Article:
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Lithium-ion batteries have become ubiquitous in our lives today, powering up our cell phones, tablets, laptops, MP3 players, e-cigarettes, and much more. While there are millions of such batteries out there, not all have problems, but when they do, the results can be disastrous.

According to a recent report from The Atlantic, several customers have experienced problems when purchasing replacement lithium-ion batteries from Amazon.

One New York man, for example, who bought a replacement HP battery for his laptop, was sitting on his couch when he heard a gunshot-like sound. The battery in the laptop—, which was sitting next to him—had caught fire, and also set the couch on fire.

The man was later treated for first-degree and chemical burns. Both his computer and the hardwood floor were damaged.

Amazon Lithium-Ion Batteries Exploding

Trying to gain relief from Amazon for these types of damages can be near impossible. The man mentioned above contacted Amazon to alert them to the problem—which was affecting other customers, too, according to the product reviews. But Amazon reportedly would not put the victim in touch with the seller and did not offer to compensate him for his losses.

Indeed, courts have so far held that Amazon does not have to stand behind the products sold on its website. So far, the company has managed to maintain an identity as simply an advertising platform for other manufacturers and sellers skirting responsibility for many product flaws and defects that have led to property damage and serious injuries.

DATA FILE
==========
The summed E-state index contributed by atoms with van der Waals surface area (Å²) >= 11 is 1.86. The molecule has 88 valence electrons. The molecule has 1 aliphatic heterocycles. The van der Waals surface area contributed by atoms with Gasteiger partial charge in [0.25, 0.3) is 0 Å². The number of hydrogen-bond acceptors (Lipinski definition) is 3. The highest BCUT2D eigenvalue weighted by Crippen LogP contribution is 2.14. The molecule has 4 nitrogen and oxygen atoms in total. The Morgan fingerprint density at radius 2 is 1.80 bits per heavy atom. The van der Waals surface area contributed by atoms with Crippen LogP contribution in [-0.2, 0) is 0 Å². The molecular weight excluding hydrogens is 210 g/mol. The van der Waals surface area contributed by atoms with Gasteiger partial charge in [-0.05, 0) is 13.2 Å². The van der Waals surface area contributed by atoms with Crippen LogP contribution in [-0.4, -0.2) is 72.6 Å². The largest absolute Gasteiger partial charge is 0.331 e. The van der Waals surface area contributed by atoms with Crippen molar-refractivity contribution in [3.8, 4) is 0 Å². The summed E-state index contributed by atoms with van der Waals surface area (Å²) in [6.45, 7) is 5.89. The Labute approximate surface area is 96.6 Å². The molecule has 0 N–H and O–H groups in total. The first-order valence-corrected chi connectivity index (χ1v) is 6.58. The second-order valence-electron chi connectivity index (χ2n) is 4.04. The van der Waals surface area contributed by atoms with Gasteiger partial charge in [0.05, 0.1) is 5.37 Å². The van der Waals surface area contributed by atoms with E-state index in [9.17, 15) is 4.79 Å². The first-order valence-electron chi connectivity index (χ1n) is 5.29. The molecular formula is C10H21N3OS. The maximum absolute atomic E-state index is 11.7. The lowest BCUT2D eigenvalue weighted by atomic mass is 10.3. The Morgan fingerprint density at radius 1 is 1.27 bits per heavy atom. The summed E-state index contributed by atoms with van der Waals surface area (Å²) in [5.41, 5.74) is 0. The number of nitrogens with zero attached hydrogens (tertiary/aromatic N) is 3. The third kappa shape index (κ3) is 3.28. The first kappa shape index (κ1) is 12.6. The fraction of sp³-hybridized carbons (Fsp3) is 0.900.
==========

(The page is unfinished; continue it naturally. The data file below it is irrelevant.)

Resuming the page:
Though most lithium-ion batteries work well, when companies take shortcuts in the design or manufacturer, the battery can short-circuit and overheat, potentially causing an explosion and/or fire. Copycat companies produce replacement batteries quickly and cheaply, increasing the risk of overheating.

Avoid Amazon When Purchasing Replacement Batteries

About half of the items available for sale on Amazon are offered by third-party sellers. Many of these are from China. It is impossible to bring lawsuits against out-of-country manufacturers, which leaves American consumers often holding the bag when it comes to damages.

Amazon has so far reportedly proven less than helpful when it comes to trying to track down third-party sellers. In Cheatsheet.com, tech writer Jess Bollyut advises consumers not to buy batteries on Amazon, stating that cheap, third-party batteries for smartphones and laptops are not worth the savings:

“Poorly manufactured batteries can catch fire or explode, which would not only damage the device in question but could hurt you and your family or even damage your house or your car.”

He goes on to state that these batteries are likely “produced as cheaply as possible,” and that it is wiser to choose an official model when seeking replacement batteries.

Insurance companies are getting into the fight, some of them starting to sue Amazon because of the rising number of claims filed over lithium-ion-battery explosions. So far, these cases have been dismissed, but more are pending.

Amazon’s defense is that they are not the seller of these products and therefore are not responsible for damages.

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